Badgeville's Newest Integration Helps Brands Identify Consumer Clout
admin, February 17, 2012
Who's who in [insert your brand's name] -ville? Knowing users' levels of clout was a major factor influencing former 'gamification' engagements. Brands enjoyed user participation but did not know too much about its Badgeville 'citizens' otherwise. Who is who is becoming more important in 'gamification' as a player's level of social 'clout' is crucial info for brands to identify.
A prior kink in the gamification process was identifying the influence or clout of a gamer, but as a Tech Crunch post describes, those wrinkles are ironed out via the integration of Klout (read about Klout/Simply Measured partnership) into Badgeville.
Badgeville is a plug-and-play way for brands to offer rewards (of both the extrinsic and intrinsic varieties). It facilitates brand/consumer relations, yet it's difficult to determine if top scorers have genuine brand interest or just gaming brands to accrue free prizes.
With the integration of Klout, brands are able to determine a user's level of social influence. For instance, a user may be a top scorer on a brand's Badgeville game but not making any social points, accumulating followers and friends on social platforms like Twitter or Facebook (Brands want players to be 'popular,' so other friends and followers are likely to play as well.) While brands award players for accomplishments, the former groups hope the system is mutually beneficial; brands desire the participation of social 'influencers,' those who are popular on multiple, social platforms, 'big fish' who drive more people to the brand. Klout helps identify them.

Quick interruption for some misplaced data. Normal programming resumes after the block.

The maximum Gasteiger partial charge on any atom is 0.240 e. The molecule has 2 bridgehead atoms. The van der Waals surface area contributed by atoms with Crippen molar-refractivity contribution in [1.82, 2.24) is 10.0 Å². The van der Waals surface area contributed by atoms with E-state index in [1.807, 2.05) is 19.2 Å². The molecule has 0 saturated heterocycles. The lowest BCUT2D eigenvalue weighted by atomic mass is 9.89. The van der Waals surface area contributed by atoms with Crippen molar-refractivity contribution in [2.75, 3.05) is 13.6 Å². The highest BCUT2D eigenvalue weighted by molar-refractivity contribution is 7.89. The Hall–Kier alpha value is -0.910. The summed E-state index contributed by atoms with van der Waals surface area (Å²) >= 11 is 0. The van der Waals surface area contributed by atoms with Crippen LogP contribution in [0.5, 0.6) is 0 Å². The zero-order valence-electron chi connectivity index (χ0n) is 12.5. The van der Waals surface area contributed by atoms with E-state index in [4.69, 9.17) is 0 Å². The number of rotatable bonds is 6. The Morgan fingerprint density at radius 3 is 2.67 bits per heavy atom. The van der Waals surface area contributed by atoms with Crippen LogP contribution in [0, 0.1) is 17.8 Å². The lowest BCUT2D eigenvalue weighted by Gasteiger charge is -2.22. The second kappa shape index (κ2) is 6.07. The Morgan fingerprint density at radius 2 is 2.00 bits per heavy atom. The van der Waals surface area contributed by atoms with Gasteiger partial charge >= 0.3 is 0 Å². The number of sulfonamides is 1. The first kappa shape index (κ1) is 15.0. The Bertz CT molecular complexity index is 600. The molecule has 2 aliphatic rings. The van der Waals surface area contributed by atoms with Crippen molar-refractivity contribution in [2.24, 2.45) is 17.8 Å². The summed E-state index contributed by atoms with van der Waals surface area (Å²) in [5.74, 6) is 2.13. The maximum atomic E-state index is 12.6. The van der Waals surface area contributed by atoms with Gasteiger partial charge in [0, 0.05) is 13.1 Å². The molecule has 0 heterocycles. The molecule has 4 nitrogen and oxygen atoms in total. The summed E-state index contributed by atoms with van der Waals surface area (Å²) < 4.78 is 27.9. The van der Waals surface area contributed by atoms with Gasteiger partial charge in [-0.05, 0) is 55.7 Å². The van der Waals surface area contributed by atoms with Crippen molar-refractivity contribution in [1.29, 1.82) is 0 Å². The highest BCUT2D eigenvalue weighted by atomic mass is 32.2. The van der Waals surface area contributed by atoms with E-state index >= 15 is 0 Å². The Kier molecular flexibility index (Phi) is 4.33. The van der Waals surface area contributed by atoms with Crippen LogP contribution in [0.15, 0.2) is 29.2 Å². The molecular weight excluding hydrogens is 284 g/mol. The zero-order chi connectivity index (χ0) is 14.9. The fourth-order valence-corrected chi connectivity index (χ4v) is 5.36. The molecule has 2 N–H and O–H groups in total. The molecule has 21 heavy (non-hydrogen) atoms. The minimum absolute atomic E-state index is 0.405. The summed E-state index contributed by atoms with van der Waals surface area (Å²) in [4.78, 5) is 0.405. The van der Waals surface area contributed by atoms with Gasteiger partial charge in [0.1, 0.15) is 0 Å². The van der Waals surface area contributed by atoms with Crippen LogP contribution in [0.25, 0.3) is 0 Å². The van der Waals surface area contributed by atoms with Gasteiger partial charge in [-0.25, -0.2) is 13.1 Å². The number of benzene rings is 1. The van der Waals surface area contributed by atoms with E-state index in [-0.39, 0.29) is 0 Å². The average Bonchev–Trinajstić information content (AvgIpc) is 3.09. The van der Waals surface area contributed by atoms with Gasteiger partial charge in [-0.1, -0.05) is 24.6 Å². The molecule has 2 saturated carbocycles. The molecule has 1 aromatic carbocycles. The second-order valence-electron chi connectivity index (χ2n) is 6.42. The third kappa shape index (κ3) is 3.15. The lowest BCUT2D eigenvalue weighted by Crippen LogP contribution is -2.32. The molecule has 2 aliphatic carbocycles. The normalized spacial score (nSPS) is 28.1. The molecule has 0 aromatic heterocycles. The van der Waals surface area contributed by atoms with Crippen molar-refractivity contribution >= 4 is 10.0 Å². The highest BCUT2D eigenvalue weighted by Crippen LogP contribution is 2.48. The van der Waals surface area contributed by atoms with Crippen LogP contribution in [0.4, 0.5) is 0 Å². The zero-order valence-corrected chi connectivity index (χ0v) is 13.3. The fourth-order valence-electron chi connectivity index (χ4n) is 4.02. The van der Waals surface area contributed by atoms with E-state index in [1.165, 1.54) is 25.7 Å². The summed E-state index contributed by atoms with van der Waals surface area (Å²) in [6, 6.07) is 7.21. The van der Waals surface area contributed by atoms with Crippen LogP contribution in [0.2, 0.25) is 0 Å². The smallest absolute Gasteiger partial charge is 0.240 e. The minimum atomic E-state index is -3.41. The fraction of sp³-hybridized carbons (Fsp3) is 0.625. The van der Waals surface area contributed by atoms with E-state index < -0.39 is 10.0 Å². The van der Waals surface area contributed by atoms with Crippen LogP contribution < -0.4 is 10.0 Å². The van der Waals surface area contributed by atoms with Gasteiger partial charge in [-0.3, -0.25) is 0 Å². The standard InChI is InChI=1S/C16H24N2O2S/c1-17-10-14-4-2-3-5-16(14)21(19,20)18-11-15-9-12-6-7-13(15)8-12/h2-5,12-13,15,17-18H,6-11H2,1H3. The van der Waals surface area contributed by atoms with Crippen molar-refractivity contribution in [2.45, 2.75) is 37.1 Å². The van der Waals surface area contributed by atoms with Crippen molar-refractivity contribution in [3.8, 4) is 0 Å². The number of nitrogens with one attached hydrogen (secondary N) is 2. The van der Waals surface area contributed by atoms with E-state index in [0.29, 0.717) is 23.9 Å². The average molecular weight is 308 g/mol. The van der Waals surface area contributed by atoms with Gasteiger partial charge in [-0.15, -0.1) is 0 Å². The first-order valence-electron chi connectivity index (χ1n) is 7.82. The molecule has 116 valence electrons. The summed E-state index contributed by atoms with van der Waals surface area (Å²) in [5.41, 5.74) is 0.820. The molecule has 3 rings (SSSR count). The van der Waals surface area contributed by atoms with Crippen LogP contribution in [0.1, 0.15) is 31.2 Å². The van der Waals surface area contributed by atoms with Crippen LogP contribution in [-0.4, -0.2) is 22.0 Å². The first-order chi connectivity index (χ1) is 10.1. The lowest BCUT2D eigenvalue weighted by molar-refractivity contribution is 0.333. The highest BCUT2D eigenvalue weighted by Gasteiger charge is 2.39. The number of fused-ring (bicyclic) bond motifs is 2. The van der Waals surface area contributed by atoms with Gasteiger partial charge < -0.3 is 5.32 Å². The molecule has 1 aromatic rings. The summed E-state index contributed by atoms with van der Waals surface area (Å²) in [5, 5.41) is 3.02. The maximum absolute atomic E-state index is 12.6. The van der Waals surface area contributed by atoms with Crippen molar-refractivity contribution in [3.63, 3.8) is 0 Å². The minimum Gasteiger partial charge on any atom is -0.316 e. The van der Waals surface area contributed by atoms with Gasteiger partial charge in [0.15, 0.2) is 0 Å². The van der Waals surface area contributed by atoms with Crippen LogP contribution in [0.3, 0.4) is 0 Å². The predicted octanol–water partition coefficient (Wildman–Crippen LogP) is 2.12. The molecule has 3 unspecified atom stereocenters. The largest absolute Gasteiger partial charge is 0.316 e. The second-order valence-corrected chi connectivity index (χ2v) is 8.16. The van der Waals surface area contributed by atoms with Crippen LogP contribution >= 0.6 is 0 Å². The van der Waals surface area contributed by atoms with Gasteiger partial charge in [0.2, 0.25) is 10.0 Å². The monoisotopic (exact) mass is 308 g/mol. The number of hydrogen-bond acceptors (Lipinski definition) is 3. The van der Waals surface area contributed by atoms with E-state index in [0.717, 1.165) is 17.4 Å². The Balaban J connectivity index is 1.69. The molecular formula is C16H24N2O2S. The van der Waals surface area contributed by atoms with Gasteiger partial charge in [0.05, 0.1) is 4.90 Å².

Facebook recently made 'influencers' more identifiable too, through its 'name verification' modification. Do you know your favorite personalities by birth names, though (pop-culturally speaking) the personalities go by other titles? Take for instance, Lady Gaga (Stefani Germanotta) and her fans' confusion in finding the 'real' personality. Now, (via the 'real' Gaga's adherence to the process), Stefani Germanotta Lady Gaga can label her Facebook account with her (real?) name.
Facebook's maneuver may help it stay abreast with Twitter and how fans follow favorite personalities (The name change is expected to raise the number of those who subscribe to the newsfeeds of popular celebrities.) Badgeville's move helps brands better identify influential consumers. Limiting opportunities to those who have more 'influence' to generate a better ROI is yet to be seen on a widespread scale; but, (either way) it gives brands more governing power on Badgeville.